This was followed by international stage successes with two and three acts . His most important work Orpheus in der Unterwelt ( Orphée aux Enfers in French ) premiered on October 21, 1858 in the Bouffes-Parisiens . The two-act operetta was very successful and made Offenbach popular across Europe. With this piece he made fun of the Second Society of the Empire . The most famous piece of music here is the so-called hell cancan (in the original French Galop infernal ) in the second act, a hit song that is still very well known today and is often performed separately. After Offenbach received French citizenship on January 14, 1860, he became a Knight of the Legion of Honor in 1861 . In 1863 he met in Vienna on Johann Strauss and there wrote The Rheinnixen ( French Les fées du Rhin ) premiered on February 4, 1864 Vienna Theater am Kärntnertor .

Offenbach wrote 75 compositions for violoncello and 102 works for the stage, including Die Schöne Helena ( French La belle Hélène ; December 17, 1864), Bluebeard ( French Le barbe-bleue ; February 5, 1866) and Parisian Life ( French La vie Parisienne ; December 31 , 1864) . October 1866). The latter opera buffa was performed in the Théâtre du Palais-Royal . In these humorous operettas, Offenbach's predilection for cynicism and political-cultural satire is evident through his parodies of great operatic works .

Last years of life

Bust on Offenbach's grave in Paris on the Cimetière de Montmartre

In 1870 his birthplace in Cologne was demolished. When the Franco-Prussian War broke out in July 1870 , Offenbach's fame began to fade. The Parisian public avoided him because of his German origins. In the French press he was described as a spy of Bismarck , while the German press insulted him as a “traitor to the fatherland”. He brought his family to safety in Spain and toured Italy and Austria. When he returned to Paris in June 1871 after the end of the war, the taste of the time had changed there and his works were unsuccessful. In 1875 the Théâtre de la Gaîté , which he had only taken over in 1873, had to close. The following year he made successful trips to the United Kingdom and the United States, where he conducted two of his operettas at the Centennial Exhibition and gave over 40 concerts in New York City and Philadelphia .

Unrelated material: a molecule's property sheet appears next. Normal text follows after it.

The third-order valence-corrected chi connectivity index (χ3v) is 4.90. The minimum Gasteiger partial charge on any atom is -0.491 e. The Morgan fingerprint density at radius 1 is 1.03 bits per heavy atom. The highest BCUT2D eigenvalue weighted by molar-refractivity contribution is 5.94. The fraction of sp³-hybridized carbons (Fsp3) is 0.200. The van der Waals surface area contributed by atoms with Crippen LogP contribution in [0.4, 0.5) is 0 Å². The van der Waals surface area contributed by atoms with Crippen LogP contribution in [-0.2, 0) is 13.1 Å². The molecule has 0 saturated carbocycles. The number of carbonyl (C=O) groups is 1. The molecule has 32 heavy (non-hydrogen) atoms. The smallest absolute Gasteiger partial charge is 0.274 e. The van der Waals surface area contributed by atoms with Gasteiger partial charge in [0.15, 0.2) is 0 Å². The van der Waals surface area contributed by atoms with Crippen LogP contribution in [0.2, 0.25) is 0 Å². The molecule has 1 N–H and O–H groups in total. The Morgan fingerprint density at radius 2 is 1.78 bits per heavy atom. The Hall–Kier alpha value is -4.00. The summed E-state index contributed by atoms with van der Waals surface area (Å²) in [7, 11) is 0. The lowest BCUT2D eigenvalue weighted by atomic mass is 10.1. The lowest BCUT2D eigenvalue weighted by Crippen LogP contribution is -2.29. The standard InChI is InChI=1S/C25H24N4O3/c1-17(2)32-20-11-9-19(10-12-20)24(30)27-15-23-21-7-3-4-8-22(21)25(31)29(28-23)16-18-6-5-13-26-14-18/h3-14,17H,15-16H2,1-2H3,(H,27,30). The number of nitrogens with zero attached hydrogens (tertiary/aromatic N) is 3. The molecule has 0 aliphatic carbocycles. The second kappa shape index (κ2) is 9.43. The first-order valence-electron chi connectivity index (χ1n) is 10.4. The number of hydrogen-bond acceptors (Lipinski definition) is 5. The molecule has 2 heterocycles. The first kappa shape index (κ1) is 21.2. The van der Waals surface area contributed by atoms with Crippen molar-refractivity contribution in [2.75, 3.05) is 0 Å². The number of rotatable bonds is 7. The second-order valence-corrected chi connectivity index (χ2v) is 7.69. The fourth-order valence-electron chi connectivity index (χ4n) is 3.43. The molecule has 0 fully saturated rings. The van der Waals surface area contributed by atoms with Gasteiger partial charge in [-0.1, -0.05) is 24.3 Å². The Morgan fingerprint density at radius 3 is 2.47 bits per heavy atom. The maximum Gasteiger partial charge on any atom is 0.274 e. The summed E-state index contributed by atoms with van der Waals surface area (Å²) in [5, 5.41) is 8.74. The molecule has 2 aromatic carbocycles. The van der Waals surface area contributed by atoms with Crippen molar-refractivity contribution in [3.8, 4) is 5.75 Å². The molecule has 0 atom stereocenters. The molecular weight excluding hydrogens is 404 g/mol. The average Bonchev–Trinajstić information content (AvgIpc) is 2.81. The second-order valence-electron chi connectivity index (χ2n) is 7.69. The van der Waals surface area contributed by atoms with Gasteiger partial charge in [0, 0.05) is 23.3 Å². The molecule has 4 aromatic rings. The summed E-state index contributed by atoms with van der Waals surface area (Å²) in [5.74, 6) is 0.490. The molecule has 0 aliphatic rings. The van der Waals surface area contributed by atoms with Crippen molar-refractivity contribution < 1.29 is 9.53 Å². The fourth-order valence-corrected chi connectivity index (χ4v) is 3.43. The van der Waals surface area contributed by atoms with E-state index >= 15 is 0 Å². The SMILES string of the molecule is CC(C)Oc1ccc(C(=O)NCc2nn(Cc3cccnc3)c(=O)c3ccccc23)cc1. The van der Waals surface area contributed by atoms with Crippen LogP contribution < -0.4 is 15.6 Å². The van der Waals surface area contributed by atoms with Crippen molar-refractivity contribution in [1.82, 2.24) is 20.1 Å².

From 1877 he concentrated on the composition of his work Hoffmanns Erzählungen ( French Les contes d'Hoffmann ), whose part scores he was still able to finish. In September 1880, gout made him bedridden. Offenbach withdrew to Saint-Germain-en-Laye (Pavilion Henry IV, Ruhe Thiers 19), where he died on October 5, 1880 during a rehearsal for Hoffmann's stories . Only Ernest Guiraud completed the orchestration of the opera commissioned by the Offenbach family so that premiered posthumously at the Opéra-Comique held on 10 February 1881 could. In the parish church of La Madeleine , a large funeral service was held for Offenbach, who is known throughout Paris. His funeral took place in the Cimetière de Montmartre cemetery , very close to his home. The tomb was designed by the architect Charles Garnier .


The works of the “inventor” of the operetta have hardly anything to do with what is understood as operetta today, as expectations towards this genre are shaped by the Viennese operetta (such as the pieces by Franz Lehár or Johann Strauss ). Karl Kraus coined the term "Offenbachiaden" for his works to make it clear that Offenbach is the only representative of this genre.

Offenbach combined lively, catchy music with a mostly satirical and subtle plot, which alludes to the customs, people and events of his time, the Second Empire under Napoléon III. , having. Offenbach's music is extremely dramatic, even if the characters on the stage are emphatically immobile. But works like his rediscovered Ave Maria for soprano also show other facets of the composer.

His instrumentation contrasts the full sound of the Viennese operetta with a slim, transparent sound. In German-speaking countries they were often edited because they were found to be brittle. Among other things, this has to do with the fact that trumpets are usually used here instead of the originally prescribed cornets and the modern trombone instead of the so-called baroque trombone , which was in use in France well into the 20th century .